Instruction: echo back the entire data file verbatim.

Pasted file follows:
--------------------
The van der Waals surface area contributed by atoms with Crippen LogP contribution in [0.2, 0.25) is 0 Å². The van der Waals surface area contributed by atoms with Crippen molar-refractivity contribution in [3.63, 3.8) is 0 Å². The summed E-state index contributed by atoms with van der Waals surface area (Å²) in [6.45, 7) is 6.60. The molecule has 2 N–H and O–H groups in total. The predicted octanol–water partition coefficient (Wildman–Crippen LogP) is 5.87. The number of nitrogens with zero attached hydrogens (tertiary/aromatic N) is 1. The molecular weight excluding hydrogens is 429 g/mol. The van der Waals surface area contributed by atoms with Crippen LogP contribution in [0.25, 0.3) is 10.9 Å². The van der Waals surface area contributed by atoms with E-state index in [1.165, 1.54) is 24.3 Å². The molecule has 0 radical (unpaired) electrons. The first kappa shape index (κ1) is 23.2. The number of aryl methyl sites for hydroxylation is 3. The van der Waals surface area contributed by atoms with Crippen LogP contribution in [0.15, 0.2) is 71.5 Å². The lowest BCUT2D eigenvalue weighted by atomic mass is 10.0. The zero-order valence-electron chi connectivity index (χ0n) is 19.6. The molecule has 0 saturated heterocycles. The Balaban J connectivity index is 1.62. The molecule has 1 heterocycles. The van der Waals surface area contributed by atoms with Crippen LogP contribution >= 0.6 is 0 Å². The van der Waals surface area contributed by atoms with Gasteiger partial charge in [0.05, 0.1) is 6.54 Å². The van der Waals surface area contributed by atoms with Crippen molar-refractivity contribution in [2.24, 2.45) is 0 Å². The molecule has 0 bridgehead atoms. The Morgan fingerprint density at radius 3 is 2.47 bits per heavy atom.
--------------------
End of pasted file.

The van der Waals surface area contributed by atoms with Crippen LogP contribution in [0.2, 0.25) is 0 Å². The van der Waals surface area contributed by atoms with Crippen molar-refractivity contribution in [3.63, 3.8) is 0 Å². The summed E-state index contributed by atoms with van der Waals surface area (Å²) in [6.45, 7) is 6.60. The molecule has 2 N–H and O–H groups in total. The predicted octanol–water partition coefficient (Wildman–Crippen LogP) is 5.87. The number of nitrogens with zero attached hydrogens (tertiary/aromatic N) is 1. The molecular weight excluding hydrogens is 429 g/mol. The van der Waals surface area contributed by atoms with Crippen LogP contribution in [0.25, 0.3) is 10.9 Å². The van der Waals surface area contributed by atoms with E-state index in [1.165, 1.54) is 24.3 Å². The molecule has 0 radical (unpaired) electrons. The first kappa shape index (κ1) is 23.2. The number of aryl methyl sites for hydroxylation is 3. The van der Waals surface area contributed by atoms with Crippen LogP contribution in [0.15, 0.2) is 71.5 Å². The lowest BCUT2D eigenvalue weighted by atomic mass is 10.0. The zero-order valence-electron chi connectivity index (χ0n) is 19.6. The molecule has 0 saturated heterocycles. The Balaban J connectivity index is 1.62. The molecule has 1 heterocycles. The van der Waals surface area contributed by atoms with Crippen LogP contribution >= 0.6 is 0 Å². The van der Waals surface area contributed by atoms with Gasteiger partial charge in [0.05, 0.1) is 6.54 Å². The van der Waals surface area contributed by atoms with Crippen molar-refractivity contribution in [2.24, 2.45) is 0 Å². The molecule has 0 bridgehead atoms. The Morgan fingerprint density at radius 3 is 2.47 bits per heavy atom.